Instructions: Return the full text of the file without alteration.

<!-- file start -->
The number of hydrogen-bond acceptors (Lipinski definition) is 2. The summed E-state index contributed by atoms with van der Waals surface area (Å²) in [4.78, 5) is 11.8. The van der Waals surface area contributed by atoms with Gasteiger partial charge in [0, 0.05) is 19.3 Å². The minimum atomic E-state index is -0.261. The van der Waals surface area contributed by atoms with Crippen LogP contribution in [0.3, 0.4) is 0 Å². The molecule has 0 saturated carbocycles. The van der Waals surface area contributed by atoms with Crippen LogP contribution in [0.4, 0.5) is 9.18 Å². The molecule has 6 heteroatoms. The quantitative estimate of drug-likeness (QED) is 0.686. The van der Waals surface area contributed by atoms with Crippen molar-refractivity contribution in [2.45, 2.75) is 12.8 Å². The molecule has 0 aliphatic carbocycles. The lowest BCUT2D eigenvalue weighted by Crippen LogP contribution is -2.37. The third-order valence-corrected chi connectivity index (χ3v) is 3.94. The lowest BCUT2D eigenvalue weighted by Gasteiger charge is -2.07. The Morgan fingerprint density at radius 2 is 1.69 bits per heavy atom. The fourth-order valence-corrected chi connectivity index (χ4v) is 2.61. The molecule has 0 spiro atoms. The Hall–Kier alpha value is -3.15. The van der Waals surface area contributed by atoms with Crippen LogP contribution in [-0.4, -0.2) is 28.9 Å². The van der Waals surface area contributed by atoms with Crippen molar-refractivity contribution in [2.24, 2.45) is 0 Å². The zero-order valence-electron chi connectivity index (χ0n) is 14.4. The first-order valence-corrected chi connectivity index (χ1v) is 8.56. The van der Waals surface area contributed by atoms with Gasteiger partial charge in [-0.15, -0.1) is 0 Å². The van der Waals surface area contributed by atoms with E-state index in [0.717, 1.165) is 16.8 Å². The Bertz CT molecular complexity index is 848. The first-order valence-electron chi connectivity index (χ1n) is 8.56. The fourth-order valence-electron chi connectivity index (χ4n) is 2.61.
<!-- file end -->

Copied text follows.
The number of hydrogen-bond acceptors (Lipinski definition) is 2. The summed E-state index contributed by atoms with van der Waals surface area (Å²) in [4.78, 5) is 11.8. The van der Waals surface area contributed by atoms with Gasteiger partial charge in [0, 0.05) is 19.3 Å². The minimum atomic E-state index is -0.261. The van der Waals surface area contributed by atoms with Crippen LogP contribution in [0.3, 0.4) is 0 Å². The molecule has 0 saturated carbocycles. The van der Waals surface area contributed by atoms with Crippen LogP contribution in [0.4, 0.5) is 9.18 Å². The molecule has 6 heteroatoms. The quantitative estimate of drug-likeness (QED) is 0.686. The van der Waals surface area contributed by atoms with Crippen molar-refractivity contribution in [2.45, 2.75) is 12.8 Å². The molecule has 0 aliphatic carbocycles. The lowest BCUT2D eigenvalue weighted by Crippen LogP contribution is -2.37. The third-order valence-corrected chi connectivity index (χ3v) is 3.94. The lowest BCUT2D eigenvalue weighted by Gasteiger charge is -2.07. The Morgan fingerprint density at radius 2 is 1.69 bits per heavy atom. The fourth-order valence-corrected chi connectivity index (χ4v) is 2.61. The molecule has 0 spiro atoms. The Hall–Kier alpha value is -3.15. The van der Waals surface area contributed by atoms with Crippen LogP contribution in [-0.4, -0.2) is 28.9 Å². The van der Waals surface area contributed by atoms with Crippen molar-refractivity contribution in [2.24, 2.45) is 0 Å². The zero-order valence-electron chi connectivity index (χ0n) is 14.4. The first-order valence-corrected chi connectivity index (χ1v) is 8.56. The van der Waals surface area contributed by atoms with Gasteiger partial charge in [-0.15, -0.1) is 0 Å². The van der Waals surface area contributed by atoms with E-state index in [0.717, 1.165) is 16.8 Å². The Bertz CT molecular complexity index is 848. The first-order valence-electron chi connectivity index (χ1n) is 8.56. The fourth-order valence-electron chi connectivity index (χ4n) is 2.61.